I greatly admire Mitt Romney, but I think he was too much of a nice guy to win the election. He needed to get into the trenches, get his hands dirty, and have a drink -- although a non-alcoholic one -- with some of the boys. When it comes to the Latino vote, I don't think Hispanics saw him as approachable. To them, he was an aloof rich guy living a life they could only dream about. Of course, the liars and demagogues in the Democratic Party made sure that the uninformed public -- their natural constituency -- never forgot that Romney was not "one of them." And because President Obama is not white, Latinos feel he's more like them than Romney is.

As much as I dislike Obama and all that he stands for, I have to admit that his going out into the community after college and law school instead of going after the big bucks in corporate America solidified his credentials as a "man of the people." The question, of course, is whether he could have made it on Wall Street at all, considering his anti-capitalist and populist proclivities. Or maybe it was more than temperament. Maybe he just isn't smart enough to understand how the capitalist financial system works. How the country works. I don't believe he's a socialist but he is so far left that it doesn't make any difference what you call him.

Here in my home state of Texas, the left can barely contain itself with excitement in the knowledge that Latinos will soon make up the majority of the residents. They thus will fight any real attempt to get a handle on illegal immigration, opposing any type of voter identification or anything of the kind. Yet, I don't know many Hispanics, who are not in academia or members of activists groups here, who think of immigrant rights as the most important of all issues. Meanwhile, the so-called voter rights groups claim they are "non-partisan" but never deviate from the policies of the Democratic Party. The left in Texas is eagerly anticipating that Texas will become not just a swing state but turn a deep blue. If that happens, Texas will be another California -- broke, dysfunctional, and mired in its liberalism. Worst of all, Republican presidents may become an endangered species, which would please the left to no end.

I don't buy the claim that the Latino voting bloc is hopelessly fragmented. It is in some areas, pretty much as the black vote is in major cities. Latinos can be as racist as anybody else. Some really dislike non-Hispanic whites, or Anglos, as Mexican Americans call them. Many still see them as racists, as oppressors, which are images perpetuated by the radical left in the classrooms and in "civil rights" organizations run by the left. Mexican Americans have been told that they are victims of an unjust system and thus deserving of government largesse. Another truth is that many of them suffer from class envy. They don't much like rich people and would like to see them taken down a notch or two. If you happen to be rich don't be too ostentatious about it.

The most radical of Texas Latinos hate the United States -- or at least the way it exists now. They continue to fight the Battle of the Alamo, believing that the confrontation was not about freedom but about outsiders coming here and taking over everything. They, of course, ignore the fact that native Tejanos also fought against Santa Ana's despotic rule.

The Mexican American War is something else the Latino left keeps refighting over and over again. They detest the idea that what was once Mexican territory became part of the United States. These people don't necessarily want Texas returned to Mexico and don't seriously contemplate living there. What they want is to recreate the United States so that it fits the image they have conjured up in their minds. It is a vision that corresponds very much to what Obama envisions for the nation. They want this despite the fact that the country could be hurt in the process.

The majority of Texas Latinos are not radical. They are very patriotic and love their country. But many have not bee taught to understand how the American system works. Too many remain largely uneducated or undereducated. Many families don't have a history or culture of education. School dropout rates are incredibly high in the Mexican American community. They simply don't have the training or the background to do much analysis of the issues. So when Democrats tell them that Republicans don't like Latinos or want to take away their voting rights or Social Security they, of course, believe them.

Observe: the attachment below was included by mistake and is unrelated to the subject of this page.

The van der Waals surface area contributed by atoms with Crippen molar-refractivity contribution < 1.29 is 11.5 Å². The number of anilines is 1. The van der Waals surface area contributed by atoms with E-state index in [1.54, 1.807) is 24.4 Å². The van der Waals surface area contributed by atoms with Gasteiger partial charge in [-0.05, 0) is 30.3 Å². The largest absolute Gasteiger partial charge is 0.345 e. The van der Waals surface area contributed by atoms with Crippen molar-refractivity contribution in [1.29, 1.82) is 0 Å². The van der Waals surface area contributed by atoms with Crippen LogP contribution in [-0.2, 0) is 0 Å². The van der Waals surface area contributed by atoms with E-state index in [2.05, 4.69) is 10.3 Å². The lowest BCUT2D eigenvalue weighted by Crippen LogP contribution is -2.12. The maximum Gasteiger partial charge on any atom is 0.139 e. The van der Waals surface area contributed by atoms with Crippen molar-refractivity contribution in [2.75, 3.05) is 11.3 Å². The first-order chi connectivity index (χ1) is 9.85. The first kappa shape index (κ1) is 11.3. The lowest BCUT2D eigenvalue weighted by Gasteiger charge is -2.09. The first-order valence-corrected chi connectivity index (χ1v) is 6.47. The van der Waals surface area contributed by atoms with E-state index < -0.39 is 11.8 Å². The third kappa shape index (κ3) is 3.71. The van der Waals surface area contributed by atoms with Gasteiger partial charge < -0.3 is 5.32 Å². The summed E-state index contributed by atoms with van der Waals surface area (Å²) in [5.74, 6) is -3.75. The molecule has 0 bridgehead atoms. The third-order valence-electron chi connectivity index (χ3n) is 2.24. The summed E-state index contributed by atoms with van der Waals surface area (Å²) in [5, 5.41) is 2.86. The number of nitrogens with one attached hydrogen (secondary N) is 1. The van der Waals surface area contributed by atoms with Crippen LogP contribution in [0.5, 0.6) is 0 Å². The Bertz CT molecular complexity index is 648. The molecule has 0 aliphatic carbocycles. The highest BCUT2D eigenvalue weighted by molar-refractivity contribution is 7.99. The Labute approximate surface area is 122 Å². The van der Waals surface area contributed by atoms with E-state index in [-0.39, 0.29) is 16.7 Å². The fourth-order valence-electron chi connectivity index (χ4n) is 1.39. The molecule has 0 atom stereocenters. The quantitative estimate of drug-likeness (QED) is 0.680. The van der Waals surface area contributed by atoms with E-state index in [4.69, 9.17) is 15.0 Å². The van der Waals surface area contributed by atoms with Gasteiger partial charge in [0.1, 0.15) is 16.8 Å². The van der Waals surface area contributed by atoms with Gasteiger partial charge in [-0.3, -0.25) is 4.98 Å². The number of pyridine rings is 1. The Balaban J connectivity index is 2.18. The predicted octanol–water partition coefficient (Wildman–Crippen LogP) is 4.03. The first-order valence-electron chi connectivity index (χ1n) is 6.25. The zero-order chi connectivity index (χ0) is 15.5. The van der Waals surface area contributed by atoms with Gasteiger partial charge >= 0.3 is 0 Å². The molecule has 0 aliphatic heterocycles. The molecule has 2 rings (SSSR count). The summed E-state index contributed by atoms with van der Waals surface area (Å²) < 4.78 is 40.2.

Too many Latinos just make too many bad choices. They drop out of high school, marry too young, or have babies out of wedlock. They believe, too, that government should provide everything, and so they elect politicians who promise to keep those things coming. For their part, politicians who care more about holding on to power than what is good for the country will fight any attempt to change the system while the ones who want real change will be branded as racist, forcing them to back off. So nothing gets done. It becomes a matter of who the label sticks to. So far the left has done a better job of sticking the titles of racist and anti-immigrant to Republicans and conservatives. I watched Spanish-language news broadcasts during the presidential campaign and heard any legislation or policy that would help control the flow of illegal aliens into this country as "anti-immigrant."

The most optimistic among conservatives believe -- although "hope" is a more realistic term -- that as Mexican Americans, who comprise the largest Latino group in the United States, climb up the social and economic ladder, will become less dependent on the government and thus more conservative. The problem is that as long as the spigot remains open and people keep coming here from across the border, those Latinos who have moved up are quickly replaced by more poor and uneducated immigrants. Most of them come here illegally at first but then become voting citizens. So the cycle remains vicious.

During the presidential campaign a conservative group ran ads locally, highlighting Latinos who had left the Democratic Party and embraced the Republican Party and its values. Most of these folks were small-business owners. Whether this type of outreach will be bear any fruit remains to be seen. Even many successful and educated Latinos will never become Republicans. In Mexican American families being a Democrat is a tradition and a custom. To be anything else is like leaving Catholicism for Protestantism.

As long as Mexican Americans continue in this mindset and Democrats continue to demagogue the issues, Latinos in Texas and elsewhere will remain an underclass for a very long time. They will stay a large and widely undereducated voting bloc that will keep Democrats in power for the foreseeable future. And the country will be the worse off because of it.

Gil Dominguez is a San Antonio writer and college instructor. He is the author of They Answered the Call: Latinos in the Vietnam War and the upcoming short-story collection West Side Stories.